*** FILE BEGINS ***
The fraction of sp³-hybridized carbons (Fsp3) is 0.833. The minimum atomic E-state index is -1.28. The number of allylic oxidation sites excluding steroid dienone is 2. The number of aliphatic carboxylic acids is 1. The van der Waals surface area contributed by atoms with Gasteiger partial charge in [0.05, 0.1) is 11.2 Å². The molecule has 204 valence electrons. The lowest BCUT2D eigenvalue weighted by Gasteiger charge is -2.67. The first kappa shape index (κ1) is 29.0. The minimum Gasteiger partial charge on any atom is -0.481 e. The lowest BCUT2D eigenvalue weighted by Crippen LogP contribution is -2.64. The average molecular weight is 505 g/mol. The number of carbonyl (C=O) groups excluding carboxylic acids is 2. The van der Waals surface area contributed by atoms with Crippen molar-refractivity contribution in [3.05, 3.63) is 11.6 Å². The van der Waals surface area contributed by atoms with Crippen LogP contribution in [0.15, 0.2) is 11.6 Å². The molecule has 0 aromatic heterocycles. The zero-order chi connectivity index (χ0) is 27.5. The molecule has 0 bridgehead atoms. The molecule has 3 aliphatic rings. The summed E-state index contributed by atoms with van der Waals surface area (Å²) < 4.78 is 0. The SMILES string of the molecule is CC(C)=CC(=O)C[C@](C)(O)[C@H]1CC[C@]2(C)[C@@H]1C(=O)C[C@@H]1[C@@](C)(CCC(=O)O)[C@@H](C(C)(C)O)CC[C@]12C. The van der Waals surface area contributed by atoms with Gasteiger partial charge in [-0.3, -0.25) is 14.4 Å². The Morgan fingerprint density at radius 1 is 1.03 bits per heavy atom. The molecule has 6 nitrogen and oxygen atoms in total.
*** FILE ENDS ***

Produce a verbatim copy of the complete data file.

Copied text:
The fraction of sp³-hybridized carbons (Fsp3) is 0.833. The minimum atomic E-state index is -1.28. The number of allylic oxidation sites excluding steroid dienone is 2. The number of aliphatic carboxylic acids is 1. The van der Waals surface area contributed by atoms with Gasteiger partial charge in [0.05, 0.1) is 11.2 Å². The molecule has 204 valence electrons. The lowest BCUT2D eigenvalue weighted by Gasteiger charge is -2.67. The first kappa shape index (κ1) is 29.0. The minimum Gasteiger partial charge on any atom is -0.481 e. The lowest BCUT2D eigenvalue weighted by Crippen LogP contribution is -2.64. The average molecular weight is 505 g/mol. The number of carbonyl (C=O) groups excluding carboxylic acids is 2. The van der Waals surface area contributed by atoms with Crippen molar-refractivity contribution in [3.05, 3.63) is 11.6 Å². The van der Waals surface area contributed by atoms with Crippen LogP contribution in [0.15, 0.2) is 11.6 Å². The molecule has 0 aromatic heterocycles. The zero-order chi connectivity index (χ0) is 27.5. The molecule has 0 bridgehead atoms. The molecule has 3 aliphatic rings. The summed E-state index contributed by atoms with van der Waals surface area (Å²) < 4.78 is 0. The SMILES string of the molecule is CC(C)=CC(=O)C[C@](C)(O)[C@H]1CC[C@]2(C)[C@@H]1C(=O)C[C@@H]1[C@@](C)(CCC(=O)O)[C@@H](C(C)(C)O)CC[C@]12C. The van der Waals surface area contributed by atoms with Gasteiger partial charge in [-0.3, -0.25) is 14.4 Å². The Morgan fingerprint density at radius 1 is 1.03 bits per heavy atom. The molecule has 6 nitrogen and oxygen atoms in total.